New Delhi: In the face of a deepening economic crisis and social resistance to austerity measures, world leaders are considering a collective experiment to include parameters such as well-being and happiness in national and international statistics.
The Organisation for Economic Co-operation and Development’s (OECD) World Forum on Measuring Well-being for Development Policy Making being held in New Delhi from 16-19 October is discussing how to make the aspirations of the common man relevant to policymaking and look beyond gross domestic product (GDP) as an indicator of progress.
Experts say developing an internationally comparable wellbeing index across countries is key to measuring economic progress, with objective and subjective well-being, sustainable growth, environmental security and other aspects such as education, health, income and personal safety playing a role in national policymaking.
“Fiscal consolidation measures are leaving citizens affected,” said Algirdas Semeta, the European Union commissioner for European statistics, referring to the recent protests in the euro zone against austerity measures.
He argued that the worsening economic crisis makes including and monitoring targets for strengthening social cohesion such as employment, inequality and environmental sustainability as important as economic measures to ensure democratic accountability of governments.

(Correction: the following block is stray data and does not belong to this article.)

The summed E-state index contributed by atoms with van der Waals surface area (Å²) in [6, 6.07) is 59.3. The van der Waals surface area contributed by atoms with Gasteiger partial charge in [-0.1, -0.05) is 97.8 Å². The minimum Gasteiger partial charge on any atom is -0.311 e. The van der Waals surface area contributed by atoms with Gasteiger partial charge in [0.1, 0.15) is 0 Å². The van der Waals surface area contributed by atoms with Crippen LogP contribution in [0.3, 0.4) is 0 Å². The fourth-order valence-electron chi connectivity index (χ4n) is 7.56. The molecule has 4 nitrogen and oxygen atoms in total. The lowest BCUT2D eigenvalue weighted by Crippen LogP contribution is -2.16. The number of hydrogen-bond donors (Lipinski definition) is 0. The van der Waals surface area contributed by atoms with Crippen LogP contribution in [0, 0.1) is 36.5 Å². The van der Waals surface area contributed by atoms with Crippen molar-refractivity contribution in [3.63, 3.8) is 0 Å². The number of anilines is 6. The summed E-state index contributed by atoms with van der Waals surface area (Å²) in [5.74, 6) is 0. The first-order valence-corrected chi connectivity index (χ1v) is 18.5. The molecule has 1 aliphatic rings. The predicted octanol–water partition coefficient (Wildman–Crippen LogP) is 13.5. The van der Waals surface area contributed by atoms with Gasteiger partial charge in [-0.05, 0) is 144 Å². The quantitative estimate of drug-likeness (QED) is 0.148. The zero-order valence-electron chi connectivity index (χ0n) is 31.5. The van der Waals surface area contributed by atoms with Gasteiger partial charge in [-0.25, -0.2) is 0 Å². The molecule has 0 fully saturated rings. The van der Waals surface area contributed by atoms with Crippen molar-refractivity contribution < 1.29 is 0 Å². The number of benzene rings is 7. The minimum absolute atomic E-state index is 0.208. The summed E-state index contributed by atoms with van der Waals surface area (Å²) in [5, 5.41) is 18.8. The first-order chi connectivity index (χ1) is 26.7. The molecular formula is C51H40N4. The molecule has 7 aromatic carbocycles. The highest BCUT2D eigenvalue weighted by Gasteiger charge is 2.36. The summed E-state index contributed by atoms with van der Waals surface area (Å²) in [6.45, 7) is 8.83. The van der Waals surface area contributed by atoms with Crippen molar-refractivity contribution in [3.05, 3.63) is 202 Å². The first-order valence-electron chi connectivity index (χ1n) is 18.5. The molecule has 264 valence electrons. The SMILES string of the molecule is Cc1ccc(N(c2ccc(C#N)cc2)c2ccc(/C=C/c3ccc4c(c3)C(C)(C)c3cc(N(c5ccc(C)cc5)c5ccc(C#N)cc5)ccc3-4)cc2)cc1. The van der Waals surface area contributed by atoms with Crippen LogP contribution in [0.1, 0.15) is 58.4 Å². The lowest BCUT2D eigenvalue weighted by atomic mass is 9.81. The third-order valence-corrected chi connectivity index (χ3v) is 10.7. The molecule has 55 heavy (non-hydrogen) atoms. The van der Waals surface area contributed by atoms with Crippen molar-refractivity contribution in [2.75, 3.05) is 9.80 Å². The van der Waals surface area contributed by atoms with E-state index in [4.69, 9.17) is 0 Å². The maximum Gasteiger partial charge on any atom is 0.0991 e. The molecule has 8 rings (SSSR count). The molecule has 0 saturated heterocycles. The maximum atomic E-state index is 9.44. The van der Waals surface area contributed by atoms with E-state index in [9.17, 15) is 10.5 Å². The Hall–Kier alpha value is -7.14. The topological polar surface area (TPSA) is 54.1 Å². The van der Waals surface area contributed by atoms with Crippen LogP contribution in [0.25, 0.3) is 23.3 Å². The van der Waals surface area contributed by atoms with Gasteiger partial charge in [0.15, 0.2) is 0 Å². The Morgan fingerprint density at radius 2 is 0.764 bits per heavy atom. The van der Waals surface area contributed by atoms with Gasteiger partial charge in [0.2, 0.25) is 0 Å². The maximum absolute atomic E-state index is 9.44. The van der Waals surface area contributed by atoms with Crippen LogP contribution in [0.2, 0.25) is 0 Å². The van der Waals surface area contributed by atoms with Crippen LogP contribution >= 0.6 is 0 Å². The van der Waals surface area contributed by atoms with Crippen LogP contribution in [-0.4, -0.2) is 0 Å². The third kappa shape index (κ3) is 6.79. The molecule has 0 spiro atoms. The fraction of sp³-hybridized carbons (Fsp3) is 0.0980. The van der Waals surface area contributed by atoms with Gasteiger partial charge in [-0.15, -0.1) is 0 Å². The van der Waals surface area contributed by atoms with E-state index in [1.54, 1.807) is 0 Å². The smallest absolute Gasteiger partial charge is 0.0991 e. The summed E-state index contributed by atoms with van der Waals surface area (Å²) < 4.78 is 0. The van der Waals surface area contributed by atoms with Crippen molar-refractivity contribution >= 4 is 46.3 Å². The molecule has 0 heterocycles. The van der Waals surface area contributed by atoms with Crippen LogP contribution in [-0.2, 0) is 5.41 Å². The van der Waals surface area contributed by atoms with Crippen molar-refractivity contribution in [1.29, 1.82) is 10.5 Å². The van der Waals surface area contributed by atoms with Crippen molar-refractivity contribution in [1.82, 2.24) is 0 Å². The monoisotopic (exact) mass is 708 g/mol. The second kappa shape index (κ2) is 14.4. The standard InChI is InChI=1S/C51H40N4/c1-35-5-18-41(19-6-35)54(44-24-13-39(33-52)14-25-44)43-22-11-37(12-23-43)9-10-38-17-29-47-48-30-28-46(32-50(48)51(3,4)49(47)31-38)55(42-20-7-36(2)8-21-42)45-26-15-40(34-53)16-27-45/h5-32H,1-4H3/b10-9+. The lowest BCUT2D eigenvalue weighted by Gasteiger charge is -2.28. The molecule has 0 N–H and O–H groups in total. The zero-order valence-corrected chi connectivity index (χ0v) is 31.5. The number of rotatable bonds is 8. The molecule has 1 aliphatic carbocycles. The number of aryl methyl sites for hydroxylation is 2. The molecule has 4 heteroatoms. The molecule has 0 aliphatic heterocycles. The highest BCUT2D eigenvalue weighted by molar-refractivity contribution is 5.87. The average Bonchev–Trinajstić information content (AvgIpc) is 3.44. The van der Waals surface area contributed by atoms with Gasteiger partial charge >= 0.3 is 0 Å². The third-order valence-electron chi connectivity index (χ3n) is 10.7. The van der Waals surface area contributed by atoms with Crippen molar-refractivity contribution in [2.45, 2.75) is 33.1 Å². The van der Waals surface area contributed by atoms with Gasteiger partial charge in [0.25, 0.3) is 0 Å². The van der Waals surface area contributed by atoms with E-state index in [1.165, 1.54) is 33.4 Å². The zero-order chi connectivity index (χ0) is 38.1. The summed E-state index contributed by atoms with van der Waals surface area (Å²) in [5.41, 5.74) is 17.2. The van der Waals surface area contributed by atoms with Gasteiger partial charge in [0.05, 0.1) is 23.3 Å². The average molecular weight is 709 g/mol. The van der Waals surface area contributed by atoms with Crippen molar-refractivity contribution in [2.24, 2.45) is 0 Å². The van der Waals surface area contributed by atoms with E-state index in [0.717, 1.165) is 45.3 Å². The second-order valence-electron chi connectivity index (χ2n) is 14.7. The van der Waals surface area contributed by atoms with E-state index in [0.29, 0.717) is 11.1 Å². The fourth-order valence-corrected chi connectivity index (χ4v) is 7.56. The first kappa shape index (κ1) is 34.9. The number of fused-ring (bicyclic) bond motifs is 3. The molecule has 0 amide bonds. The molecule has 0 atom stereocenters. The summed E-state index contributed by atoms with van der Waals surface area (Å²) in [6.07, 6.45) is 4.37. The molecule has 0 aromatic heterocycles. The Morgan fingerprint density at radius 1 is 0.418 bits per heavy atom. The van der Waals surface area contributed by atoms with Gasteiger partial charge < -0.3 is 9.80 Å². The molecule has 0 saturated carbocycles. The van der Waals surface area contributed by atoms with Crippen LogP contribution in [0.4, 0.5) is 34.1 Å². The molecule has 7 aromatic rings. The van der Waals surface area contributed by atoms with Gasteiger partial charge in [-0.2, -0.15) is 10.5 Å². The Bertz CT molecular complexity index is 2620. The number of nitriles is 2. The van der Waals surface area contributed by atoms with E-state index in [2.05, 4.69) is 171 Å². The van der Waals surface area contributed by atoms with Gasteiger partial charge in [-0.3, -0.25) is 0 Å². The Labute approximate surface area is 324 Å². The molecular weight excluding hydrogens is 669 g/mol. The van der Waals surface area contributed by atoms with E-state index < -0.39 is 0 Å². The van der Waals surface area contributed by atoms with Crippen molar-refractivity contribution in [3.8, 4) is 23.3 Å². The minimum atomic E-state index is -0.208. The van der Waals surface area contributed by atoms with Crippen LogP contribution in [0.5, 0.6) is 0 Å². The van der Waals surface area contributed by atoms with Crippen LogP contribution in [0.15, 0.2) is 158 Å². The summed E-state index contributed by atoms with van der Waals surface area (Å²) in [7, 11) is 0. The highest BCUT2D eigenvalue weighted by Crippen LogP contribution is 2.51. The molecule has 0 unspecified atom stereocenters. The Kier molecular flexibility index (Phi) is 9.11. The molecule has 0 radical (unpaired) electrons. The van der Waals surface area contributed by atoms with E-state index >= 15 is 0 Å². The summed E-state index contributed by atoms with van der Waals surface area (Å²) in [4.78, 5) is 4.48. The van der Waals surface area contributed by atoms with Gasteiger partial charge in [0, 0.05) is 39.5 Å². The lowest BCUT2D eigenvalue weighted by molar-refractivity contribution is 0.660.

Countries need to not only measure economic progress, but also well-being as measured by the effectiveness of public policy in improving education, healthcare and the state of the environment, Srikant Jena, minister of state for statistics and programme implementation, said while inaugurating the conference.
In a video message, British Prime Minister David Cameron said GDP was an incomplete way of measuring progress. “GDP is a useful indicator, but it cannot give us a general picture of whether life is improving,” he said, arguing for change in the policymaking process.
India’s 12th Five-Year Plan (2012-17) goes beyond maximizing GDP growth, said Montek Singh Ahluwalia, deputy chairman of the Planning Commission.
At India’s income level, ignoring GDP entirely would be impossible, he said. GDP measures goods produced, not negative externalities, such as damage to the environment and biodiversity, pollution and over-exhaustion of limited natural resources, he said. “These problems have now reached a scale where they cannot be ignored,” he said.
Economists and political scientists are uncomfortable with a simple-minded linkage between economic growth and human development, said T.C.A. Anant, secretary, ministry of statistics and programme implementation. However, a paradigm shift in policymaking will be a major challenge for statisticians, he said.
Nearly 800 participants from around the world, including statisticians, academicians and policymakers, will reflect at the conference on ways to measure subjective well-being and include it alongside conventional methods of mapping economic progress. The forum seeks to discuss and develop a consensus over how measures, objective and subjective, relating to well-being should be collected and used with conventional measures of income in domestic policymaking and international comparisons.